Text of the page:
Jay&Joy acquired after listeriosis outbreak

French plant-based cheese brand Jay&Joy was acquired in June after being placed in receivership in March.

The takeover, led by new CEO César Augier, sees the brand secure investment of €2 million, raised through a funding round supported by leading investors including High Flyers Capital.

The funds are expected to help Jay&Joy expand its team and resume production after the vegan cheesemaker ceased operating in January, following investigations into an outbreak of listeriosis – an infectious disease caused by the bacterium of Lysteria monocytogenes – linked to its cheese alternatives.

In early 2023 the Food Safety Authority of Ireland and French newspaper Le Figaro reported on the listeriosis outbreak, stating that the French Ministry for Social Affairs and Health had confirmed five ‘serious’ cases of the disease in France between April and December 2022, including in four pregnant women whose babies were subsequently born prematurely.

Joint investigations were conducted by Santé Publique France, the National Reference Center for Listeria, the Directorate General for Food, the Directorate General for Competition, Consumer Affairs and Fraud Prevention and the General Directorate of Health. The groups identified that in the weeks preceding the identification of infection, each of the individuals had consumed cheese alternatives made using almonds, walnuts and cashews manufactured and marketed by Jay&Joy.

An inspection of the brand’s manufacturing facility revealed ‘irregularities’ concerning the management of microbiological contamination risks, leading to a suspension of the marketing of all Jay&Joy products which had been manufactured and stored at the site; the company issued a withdrawal and recall notice for SKUs dated between 14 January and 30 March 2023.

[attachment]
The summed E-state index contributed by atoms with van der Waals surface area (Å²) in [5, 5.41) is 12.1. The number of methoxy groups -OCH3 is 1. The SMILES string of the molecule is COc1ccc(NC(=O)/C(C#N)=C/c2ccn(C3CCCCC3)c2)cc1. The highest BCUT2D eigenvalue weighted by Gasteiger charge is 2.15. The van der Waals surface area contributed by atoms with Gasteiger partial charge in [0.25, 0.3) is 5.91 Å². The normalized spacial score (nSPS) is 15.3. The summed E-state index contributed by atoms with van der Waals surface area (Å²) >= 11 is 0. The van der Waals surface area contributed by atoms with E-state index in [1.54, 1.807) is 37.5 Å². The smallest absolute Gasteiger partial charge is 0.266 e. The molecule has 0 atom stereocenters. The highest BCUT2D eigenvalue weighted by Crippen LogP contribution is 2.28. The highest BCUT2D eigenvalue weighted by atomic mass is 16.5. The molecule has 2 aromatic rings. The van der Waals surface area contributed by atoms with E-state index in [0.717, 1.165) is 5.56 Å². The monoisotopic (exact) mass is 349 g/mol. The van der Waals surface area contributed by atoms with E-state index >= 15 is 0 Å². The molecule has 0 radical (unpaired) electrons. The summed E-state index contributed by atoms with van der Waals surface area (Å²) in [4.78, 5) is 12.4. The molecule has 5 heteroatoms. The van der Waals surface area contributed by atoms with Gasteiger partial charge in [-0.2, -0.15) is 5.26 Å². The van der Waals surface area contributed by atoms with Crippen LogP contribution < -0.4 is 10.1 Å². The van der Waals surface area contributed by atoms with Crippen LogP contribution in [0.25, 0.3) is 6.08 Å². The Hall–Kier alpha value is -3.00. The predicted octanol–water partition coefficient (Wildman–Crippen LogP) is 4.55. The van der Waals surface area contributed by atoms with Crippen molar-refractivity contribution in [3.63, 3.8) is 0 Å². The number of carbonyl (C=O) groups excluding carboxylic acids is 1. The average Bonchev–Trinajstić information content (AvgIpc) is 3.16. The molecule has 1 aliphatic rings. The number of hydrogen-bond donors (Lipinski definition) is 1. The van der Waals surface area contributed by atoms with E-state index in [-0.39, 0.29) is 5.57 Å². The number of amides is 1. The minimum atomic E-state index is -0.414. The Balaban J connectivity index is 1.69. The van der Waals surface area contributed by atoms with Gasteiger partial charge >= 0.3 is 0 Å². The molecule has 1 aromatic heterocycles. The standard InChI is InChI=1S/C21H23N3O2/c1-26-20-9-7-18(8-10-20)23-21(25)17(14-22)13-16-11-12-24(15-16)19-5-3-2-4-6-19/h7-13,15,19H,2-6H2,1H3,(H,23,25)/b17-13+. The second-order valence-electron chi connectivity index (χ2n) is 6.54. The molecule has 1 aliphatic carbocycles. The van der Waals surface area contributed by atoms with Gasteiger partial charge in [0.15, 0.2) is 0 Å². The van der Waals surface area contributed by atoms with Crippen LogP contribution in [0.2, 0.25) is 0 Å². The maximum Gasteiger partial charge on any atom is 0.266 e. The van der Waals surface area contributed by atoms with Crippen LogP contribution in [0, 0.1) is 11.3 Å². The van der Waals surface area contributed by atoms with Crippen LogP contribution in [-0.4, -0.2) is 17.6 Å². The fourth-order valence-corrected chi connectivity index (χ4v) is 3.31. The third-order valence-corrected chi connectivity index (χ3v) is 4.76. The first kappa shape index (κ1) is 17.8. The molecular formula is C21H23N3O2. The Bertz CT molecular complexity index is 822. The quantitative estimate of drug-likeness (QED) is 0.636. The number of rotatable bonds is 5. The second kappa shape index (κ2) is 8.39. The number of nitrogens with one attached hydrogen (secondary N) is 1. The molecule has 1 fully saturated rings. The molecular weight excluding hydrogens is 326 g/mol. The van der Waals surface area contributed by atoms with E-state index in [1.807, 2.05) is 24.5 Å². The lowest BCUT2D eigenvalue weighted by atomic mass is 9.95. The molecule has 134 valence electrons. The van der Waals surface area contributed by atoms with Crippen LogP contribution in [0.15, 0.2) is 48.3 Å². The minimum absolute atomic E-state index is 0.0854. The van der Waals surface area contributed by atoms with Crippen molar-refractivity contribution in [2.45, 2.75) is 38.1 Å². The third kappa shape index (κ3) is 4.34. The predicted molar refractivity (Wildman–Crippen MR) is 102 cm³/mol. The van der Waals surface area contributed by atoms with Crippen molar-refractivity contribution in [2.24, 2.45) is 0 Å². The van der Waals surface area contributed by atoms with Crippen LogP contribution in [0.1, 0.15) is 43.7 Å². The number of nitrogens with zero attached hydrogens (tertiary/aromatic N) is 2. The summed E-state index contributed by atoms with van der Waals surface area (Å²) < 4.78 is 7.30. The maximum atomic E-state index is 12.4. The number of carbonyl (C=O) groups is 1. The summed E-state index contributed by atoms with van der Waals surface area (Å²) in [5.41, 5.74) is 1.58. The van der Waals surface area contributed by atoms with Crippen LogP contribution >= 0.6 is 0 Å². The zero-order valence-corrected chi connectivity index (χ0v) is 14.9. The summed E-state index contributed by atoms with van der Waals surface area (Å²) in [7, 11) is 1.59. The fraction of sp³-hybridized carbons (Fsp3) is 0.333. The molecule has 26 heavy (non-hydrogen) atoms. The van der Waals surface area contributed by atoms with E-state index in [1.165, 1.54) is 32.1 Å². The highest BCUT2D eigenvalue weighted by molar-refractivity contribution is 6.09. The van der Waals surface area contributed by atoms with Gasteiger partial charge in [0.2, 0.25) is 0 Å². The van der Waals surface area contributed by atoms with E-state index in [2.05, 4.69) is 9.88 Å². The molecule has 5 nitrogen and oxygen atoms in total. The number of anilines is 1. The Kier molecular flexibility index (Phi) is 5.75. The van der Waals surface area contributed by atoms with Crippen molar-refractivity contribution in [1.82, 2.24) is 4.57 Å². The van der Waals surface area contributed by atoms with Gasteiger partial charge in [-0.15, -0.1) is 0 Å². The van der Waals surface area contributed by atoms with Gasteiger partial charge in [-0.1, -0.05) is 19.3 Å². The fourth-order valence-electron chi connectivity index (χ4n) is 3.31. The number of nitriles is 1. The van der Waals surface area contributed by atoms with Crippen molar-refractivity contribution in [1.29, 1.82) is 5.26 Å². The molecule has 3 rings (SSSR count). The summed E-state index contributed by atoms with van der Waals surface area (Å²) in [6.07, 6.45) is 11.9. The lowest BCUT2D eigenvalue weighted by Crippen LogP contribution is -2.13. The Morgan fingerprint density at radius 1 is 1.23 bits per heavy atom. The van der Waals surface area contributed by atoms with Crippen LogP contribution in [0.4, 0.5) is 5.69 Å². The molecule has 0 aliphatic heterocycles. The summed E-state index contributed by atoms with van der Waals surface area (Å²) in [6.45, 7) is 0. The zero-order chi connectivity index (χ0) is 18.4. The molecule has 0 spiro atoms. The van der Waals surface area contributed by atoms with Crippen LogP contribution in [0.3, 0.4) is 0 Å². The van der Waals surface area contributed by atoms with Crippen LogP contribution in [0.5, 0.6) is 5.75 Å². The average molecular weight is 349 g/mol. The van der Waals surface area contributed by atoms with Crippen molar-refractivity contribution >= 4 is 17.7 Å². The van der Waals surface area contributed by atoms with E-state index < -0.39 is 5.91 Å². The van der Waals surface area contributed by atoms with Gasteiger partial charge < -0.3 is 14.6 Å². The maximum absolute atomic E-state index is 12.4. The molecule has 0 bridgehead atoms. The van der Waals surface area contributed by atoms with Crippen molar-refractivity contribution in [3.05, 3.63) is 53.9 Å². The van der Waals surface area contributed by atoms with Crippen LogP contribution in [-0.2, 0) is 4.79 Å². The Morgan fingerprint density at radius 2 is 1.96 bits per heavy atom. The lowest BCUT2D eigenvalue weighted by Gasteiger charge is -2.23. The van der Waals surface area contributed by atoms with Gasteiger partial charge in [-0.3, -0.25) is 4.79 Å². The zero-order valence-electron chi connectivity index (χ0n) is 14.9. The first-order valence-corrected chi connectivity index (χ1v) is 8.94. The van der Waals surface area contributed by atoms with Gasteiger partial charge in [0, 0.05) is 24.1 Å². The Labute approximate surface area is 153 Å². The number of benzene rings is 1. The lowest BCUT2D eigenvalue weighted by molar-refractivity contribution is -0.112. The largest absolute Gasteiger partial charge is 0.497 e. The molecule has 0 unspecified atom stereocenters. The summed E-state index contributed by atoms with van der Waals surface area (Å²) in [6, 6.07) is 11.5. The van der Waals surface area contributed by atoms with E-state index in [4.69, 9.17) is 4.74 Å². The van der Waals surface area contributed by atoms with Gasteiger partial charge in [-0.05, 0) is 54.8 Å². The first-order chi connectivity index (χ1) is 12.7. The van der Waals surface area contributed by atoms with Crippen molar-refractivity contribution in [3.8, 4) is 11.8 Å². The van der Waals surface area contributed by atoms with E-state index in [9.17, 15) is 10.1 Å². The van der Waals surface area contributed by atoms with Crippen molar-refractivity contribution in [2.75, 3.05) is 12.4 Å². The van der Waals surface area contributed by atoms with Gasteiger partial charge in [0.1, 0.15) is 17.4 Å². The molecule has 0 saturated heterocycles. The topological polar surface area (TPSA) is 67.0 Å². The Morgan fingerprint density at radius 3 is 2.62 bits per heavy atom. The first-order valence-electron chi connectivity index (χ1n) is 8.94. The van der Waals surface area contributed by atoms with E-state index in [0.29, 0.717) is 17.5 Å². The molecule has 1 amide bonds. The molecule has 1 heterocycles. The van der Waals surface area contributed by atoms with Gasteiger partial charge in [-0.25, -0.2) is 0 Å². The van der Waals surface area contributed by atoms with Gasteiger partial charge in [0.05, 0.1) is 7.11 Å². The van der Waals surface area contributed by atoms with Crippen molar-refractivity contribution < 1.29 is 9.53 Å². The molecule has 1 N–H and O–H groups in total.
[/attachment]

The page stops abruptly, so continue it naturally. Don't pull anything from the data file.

[Jay&Joy] grew very quickly, without putting in place the right quality controls

Recalls were also issued in Germany, the Netherlands and Belgium after three further cases were identified following consumption of the brand’s plant-based cheese.

Now, with Augier at the helm, Jay&Joy is ‘preparing for a bright future’. Bringing 17 years’ experience in business management and leadership and a passion for ‘sustainable development, climate and food tech’ to the team, Augier plans to resume production at the factory in La-Croix-Saint-Ouen, northern France, this summer. “[Jay&Joy] grew very quickly, without putting in place the right quality controls,” he told Le Figaro. “We work hand in hand with the health authorities, and we have a quality expert at the forefront.”

But an announcement on Instagram in June that ‘Jay&Joy is back’ was met with consumer backlash, as some 300 followers criticized the brand for its lack of ‘explanation’ and ‘transparency’ over the outbreak and called for the removal of ‘vegan’ from its hashtags over concerns of the treatment of rodents at its facility.

The brand’s website has been updated with a button directing shoppers to ‘rediscover’ its range, a message stating ‘We missed you’ and a note that the store located on Rue Paul Bert in Paris remains ‘permanently closed’.

NPN has contacted Jay&Joy for comment.

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Having spent the early part of career putting her BA (Hons) in Media Writing to use as a freelancer writer across a number of industries – from wellbeing, food and travel to design and events – Rosie Greenaway’s post as editor of Natural Products News and Natural Beauty News began in 2017. In 2018 she co-launched NPN’s 30 under 30 initiative, is a regular presenter and speaker on industry panels, is a judge of several awards schemes in food and beauty (from the Soil Association’s BOOM Awards to the Who’s Who in Green Beauty Scandinavia) and acts as an Advisory Board Member for the Sustainable Beauty Coalition.